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Nov 30, 2012

Train wrecks, Car crashes, and Paintings in need of Triage...



Detail from "The Gross Clinic" by the 19th century American painter Thomas Eakins. 
The entire painting may be viewed below the fold, but I warn you, it ain't for the faint of heart...

Yesterday I announced I've been working a book about painting and asked you what you would like to read about. I was surprised by your immediate response, and again by a few of your suggestions. I was anticipating questions such as "What brush should I use? How do I handle wet paint? How do I avoid mixing mud?" And even, "How can I paint a masterpiece?" But the question raised most often was, "How can I save a painting when it's gone horribly wrong?"

Right. How do you revive a painting when it appears to have died on the easel? That does sound like an interesting topic because I can think of many reasons for why it would happen. I'll see if I can work it into the book somewhere. Maybe doing so will offer a fresh perspective.

Of course it would be tempting to say "The best way to keep your paintings from going horribly wrong is to read my upcoming book." But that would be too self-serving and not very honest. I find myself crashing and burning all the time too. So maybe I'll add a chapter on how to salvage a painting, and when to accept your masterpiece is dead on arrival. I'll even use a couple of my own paintings as examples. I'll take a few of the bombs buried in the racks and we'll see if they can be resurrected. I'll be sure to shoot a few before and after shots, like a TV beauty make-over.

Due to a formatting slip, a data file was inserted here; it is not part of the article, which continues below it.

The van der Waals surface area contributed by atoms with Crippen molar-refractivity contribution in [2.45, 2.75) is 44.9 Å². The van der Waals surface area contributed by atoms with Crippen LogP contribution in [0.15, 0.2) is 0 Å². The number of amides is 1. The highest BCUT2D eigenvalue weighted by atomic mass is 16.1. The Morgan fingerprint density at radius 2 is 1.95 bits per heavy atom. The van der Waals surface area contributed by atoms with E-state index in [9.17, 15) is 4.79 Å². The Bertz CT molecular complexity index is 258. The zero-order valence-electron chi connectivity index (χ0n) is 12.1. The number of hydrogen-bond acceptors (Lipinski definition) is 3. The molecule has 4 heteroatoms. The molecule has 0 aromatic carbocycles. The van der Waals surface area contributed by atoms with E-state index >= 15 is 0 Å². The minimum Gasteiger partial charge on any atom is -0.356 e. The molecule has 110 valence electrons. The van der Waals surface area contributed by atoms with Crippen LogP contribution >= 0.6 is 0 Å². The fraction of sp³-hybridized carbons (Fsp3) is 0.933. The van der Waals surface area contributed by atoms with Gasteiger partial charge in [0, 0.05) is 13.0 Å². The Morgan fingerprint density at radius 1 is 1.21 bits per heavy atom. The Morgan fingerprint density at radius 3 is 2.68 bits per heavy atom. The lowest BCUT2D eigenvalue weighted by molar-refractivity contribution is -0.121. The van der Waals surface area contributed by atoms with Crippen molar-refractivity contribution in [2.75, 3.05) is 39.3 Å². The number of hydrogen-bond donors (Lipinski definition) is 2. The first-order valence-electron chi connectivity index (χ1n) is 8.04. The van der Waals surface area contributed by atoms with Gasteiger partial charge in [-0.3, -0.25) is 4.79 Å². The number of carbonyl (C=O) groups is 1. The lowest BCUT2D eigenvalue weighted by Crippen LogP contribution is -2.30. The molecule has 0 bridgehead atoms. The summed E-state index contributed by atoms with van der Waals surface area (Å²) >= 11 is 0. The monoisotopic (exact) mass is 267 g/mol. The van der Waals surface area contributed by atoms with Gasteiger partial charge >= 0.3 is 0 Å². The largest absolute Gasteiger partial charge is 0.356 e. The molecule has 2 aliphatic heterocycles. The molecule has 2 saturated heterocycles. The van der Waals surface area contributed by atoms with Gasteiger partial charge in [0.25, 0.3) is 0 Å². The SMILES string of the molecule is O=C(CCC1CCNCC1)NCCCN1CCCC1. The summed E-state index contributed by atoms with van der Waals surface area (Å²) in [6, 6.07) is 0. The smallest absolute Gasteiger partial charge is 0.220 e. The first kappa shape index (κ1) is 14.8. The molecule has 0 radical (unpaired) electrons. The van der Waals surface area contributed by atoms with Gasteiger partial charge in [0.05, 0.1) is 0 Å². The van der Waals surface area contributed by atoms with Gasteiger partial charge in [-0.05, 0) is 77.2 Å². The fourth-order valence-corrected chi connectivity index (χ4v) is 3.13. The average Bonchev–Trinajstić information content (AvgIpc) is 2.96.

However, I should admit right from the start my usual way to deal with a failed painting is to abandon it and move on. It is possible to look at your failures and learn from them but converting a failure into a success is unlikely. The back of my painting racks are filled with train wrecks. You just don't get to see them. I've learned from first-hand experience if you keep poking at  one it is more likely to become a pit of quicksand than not. You might think you are digging yourself out but in truth you are still sinking. Better to start a new train wreck, er... another masterpiece.

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Anyone else out there like to offer more suggestions? They've all been good. I now have a folder set up to receive all the emails coming in so fire some more at me by clicking here.

Thomas


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And here is the painting "The Gross Clinic" in its entirety.  Click on it if you want to see it enlarged. It's one of Thomas Eakins' masterpieces.  But think twice before zooming into the patient because it is kind of gross. Eakins painted it from life.



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